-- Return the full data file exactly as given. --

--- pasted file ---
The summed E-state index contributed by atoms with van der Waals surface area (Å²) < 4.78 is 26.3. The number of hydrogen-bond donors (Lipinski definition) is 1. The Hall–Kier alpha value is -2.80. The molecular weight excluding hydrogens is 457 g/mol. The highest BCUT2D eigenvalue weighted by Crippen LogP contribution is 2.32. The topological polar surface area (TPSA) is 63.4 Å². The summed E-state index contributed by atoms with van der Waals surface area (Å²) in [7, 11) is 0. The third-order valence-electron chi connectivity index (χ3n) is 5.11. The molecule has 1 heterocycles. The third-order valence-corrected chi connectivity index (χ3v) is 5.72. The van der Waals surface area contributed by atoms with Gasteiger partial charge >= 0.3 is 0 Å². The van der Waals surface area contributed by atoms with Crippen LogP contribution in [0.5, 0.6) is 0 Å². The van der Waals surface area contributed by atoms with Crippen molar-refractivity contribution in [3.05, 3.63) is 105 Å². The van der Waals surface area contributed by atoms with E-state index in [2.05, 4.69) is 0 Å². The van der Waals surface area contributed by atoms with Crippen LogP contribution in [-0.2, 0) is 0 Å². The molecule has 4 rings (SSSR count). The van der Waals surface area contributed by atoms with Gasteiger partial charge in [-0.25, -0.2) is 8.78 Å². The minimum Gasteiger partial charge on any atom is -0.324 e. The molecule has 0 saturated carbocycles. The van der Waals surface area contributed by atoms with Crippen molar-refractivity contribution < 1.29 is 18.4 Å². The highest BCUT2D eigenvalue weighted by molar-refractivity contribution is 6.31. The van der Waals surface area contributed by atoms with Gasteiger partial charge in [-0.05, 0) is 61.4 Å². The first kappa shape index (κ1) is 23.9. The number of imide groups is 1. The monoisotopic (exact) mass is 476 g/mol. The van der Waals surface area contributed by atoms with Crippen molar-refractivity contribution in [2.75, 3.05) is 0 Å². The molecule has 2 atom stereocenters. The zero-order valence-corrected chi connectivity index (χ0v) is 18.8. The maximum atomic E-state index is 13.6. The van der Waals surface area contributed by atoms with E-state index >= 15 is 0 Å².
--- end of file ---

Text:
The summed E-state index contributed by atoms with van der Waals surface area (Å²) < 4.78 is 26.3. The number of hydrogen-bond donors (Lipinski definition) is 1. The Hall–Kier alpha value is -2.80. The molecular weight excluding hydrogens is 457 g/mol. The highest BCUT2D eigenvalue weighted by Crippen LogP contribution is 2.32. The topological polar surface area (TPSA) is 63.4 Å². The summed E-state index contributed by atoms with van der Waals surface area (Å²) in [7, 11) is 0. The third-order valence-electron chi connectivity index (χ3n) is 5.11. The molecule has 1 heterocycles. The third-order valence-corrected chi connectivity index (χ3v) is 5.72. The van der Waals surface area contributed by atoms with Gasteiger partial charge >= 0.3 is 0 Å². The van der Waals surface area contributed by atoms with Crippen LogP contribution in [0.5, 0.6) is 0 Å². The van der Waals surface area contributed by atoms with Crippen molar-refractivity contribution in [3.05, 3.63) is 105 Å². The van der Waals surface area contributed by atoms with E-state index in [2.05, 4.69) is 0 Å². The van der Waals surface area contributed by atoms with Crippen LogP contribution in [-0.2, 0) is 0 Å². The molecule has 4 rings (SSSR count). The van der Waals surface area contributed by atoms with Gasteiger partial charge in [-0.25, -0.2) is 8.78 Å². The minimum Gasteiger partial charge on any atom is -0.324 e. The molecule has 0 saturated carbocycles. The van der Waals surface area contributed by atoms with Crippen molar-refractivity contribution < 1.29 is 18.4 Å². The highest BCUT2D eigenvalue weighted by molar-refractivity contribution is 6.31. The van der Waals surface area contributed by atoms with Gasteiger partial charge in [-0.05, 0) is 61.4 Å². The first kappa shape index (κ1) is 23.9. The number of imide groups is 1. The monoisotopic (exact) mass is 476 g/mol. The van der Waals surface area contributed by atoms with Crippen molar-refractivity contribution in [2.75, 3.05) is 0 Å². The molecule has 2 atom stereocenters. The zero-order valence-corrected chi connectivity index (χ0v) is 18.8. The maximum atomic E-state index is 13.6. The van der Waals surface area contributed by atoms with E-state index >= 15 is 0 Å².